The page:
The Workday IPO and ‘F You Money

The other day, a VC asked me about a founder he was thinking of investing in.  He asked me if this founder had, quote, ‘F You Money.  {I learned how this was spelled when a Businessweek article this week used the term, btw}.

I wasn’t really sure if he meant this as a negative, but I assume so. I assume the assumption was that if the founder had made too much money in his last start-up, he’d somehow be uncontrollable or disaligned from the investors’ interest.

And also, intuitively we all want to root for the young kids doing the scrappy start-up.  It worked at Facebook.  It worked at Yahoo!  It worked at Google.  It worked at Microsoft even.  At all the winners of consumer web.  With only ramen to eat, a borrowed laptop here, an AWS instance there, out come the best consumer internet companies.

But with Workday going public at an epic $4 billion valuation, it’s time to step back for a minute, and note that many of the most successful SaaS companies were actually started not only by “old” people — but by rich people:

  • Salesforce: Marc Benioff was already plenty rich as a very successful Oracle VP and protege of Larry Ellison.
  • Workday: co-founded by a billionaire and a super-rich VC.
  • Yammer: a big success as an exit, founded by ex-COO of PayPal.

Why?  I think to do a true, pure enterprise SaaS play from Day One, you really have to go big the whole way.  You need an enterprise salesforce, and field reps, and field offices, and client success reps, and user conferences, and boots in the street.  You need product marketing and a marketing budget.  You need an engagement team and sales engineers and a pro serv team.

Certainly there are other ways to go.  The freemium-or-SMB-migrates-to-enterprise (i.e., tilt upstream) can be a way to defer some of these expenses.

But true success with true enterprise from day one requires going big from day one.  It’s hard to do that on ramen.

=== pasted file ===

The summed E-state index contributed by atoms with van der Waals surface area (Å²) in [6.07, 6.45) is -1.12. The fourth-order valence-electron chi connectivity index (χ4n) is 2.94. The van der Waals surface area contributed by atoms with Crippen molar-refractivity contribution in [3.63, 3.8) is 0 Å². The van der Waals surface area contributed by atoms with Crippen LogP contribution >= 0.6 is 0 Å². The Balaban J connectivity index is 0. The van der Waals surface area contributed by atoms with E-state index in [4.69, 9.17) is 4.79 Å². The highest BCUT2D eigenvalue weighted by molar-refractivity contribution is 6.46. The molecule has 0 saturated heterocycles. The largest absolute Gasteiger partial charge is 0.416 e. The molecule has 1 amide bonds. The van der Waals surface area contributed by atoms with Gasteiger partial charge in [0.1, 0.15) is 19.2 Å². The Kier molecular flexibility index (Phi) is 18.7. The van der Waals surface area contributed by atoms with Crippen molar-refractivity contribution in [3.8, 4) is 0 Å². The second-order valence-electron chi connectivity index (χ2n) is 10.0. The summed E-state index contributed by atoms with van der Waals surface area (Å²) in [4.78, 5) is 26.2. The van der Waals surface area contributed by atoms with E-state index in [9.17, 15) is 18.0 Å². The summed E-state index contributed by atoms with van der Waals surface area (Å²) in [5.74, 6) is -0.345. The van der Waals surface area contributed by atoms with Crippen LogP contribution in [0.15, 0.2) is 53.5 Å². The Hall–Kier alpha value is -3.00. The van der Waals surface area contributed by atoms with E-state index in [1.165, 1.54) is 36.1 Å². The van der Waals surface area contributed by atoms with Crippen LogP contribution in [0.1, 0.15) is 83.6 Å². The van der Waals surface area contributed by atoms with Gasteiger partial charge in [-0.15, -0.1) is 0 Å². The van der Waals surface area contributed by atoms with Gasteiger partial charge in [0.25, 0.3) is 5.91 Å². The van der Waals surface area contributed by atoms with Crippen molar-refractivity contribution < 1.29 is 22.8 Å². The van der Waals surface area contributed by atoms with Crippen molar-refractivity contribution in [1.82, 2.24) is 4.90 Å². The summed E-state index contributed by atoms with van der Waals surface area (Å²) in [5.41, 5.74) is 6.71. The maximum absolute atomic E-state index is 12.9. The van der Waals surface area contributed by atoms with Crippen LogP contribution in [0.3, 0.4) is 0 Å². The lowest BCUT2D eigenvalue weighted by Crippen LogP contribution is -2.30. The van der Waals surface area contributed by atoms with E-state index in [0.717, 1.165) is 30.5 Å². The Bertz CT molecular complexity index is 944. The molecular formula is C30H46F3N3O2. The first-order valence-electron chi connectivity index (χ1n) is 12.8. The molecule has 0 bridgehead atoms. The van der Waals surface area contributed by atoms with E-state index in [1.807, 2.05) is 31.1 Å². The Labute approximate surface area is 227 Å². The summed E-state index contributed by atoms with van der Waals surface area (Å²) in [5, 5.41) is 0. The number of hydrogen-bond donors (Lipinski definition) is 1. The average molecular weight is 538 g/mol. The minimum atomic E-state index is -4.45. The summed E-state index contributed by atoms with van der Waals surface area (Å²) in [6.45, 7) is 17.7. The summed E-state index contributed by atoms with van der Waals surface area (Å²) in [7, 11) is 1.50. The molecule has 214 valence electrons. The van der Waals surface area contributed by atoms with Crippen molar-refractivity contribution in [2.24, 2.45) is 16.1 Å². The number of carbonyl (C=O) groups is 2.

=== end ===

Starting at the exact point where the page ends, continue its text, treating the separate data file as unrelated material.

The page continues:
1. YES. thank you. The economics are clear – the bigger the initial investment, the bigger the return. And the issue is that few startups can get access to capital, and not all products are slated to be the next Facebook. We cannot find anyone interested in our product because it won’t go “big” enough (and we haven’t found the right Angel investor). Since we are building the product on weekend/evenings (since we also need to pay our mortgage), yes, it is languishing. That is the power of capital…

  2. Tom Siebel was already flush when I interviewed to be (potentially) employee #30 at Siebel systems. There are many examples. It isn’t so much a question of whether they have F You Money as it is whether their egos are bent on world domination at any cost. Those guys will endure any amount of pain to succeed no matter how crazy. Tom was in that latter category so I didn’t take the gig.

    Hey, there’s more to life than money, LOL!



  3. Having “F You Money” ensures the founder won’t chase small ideas, or compromise on principles of design, execution, or customer value, so I think most VCs like to see a founder who has it, actually.

  4. markokenya

    I would love to have F you money to tell my less brilliant potential investors I don’t need their advice, nor their money. However, I have SO enjoyed this journey, and met so many great people I would not have met had I started with $20M from some previous life. Also, some humility is necessary even when the founder starts with mucho dinero in his coffers. I tried to give Workday some well intentioned and genuine feedback when I was a customer in 2009. As a direct result of that experience, I have vowed never again to be a Workday customer.

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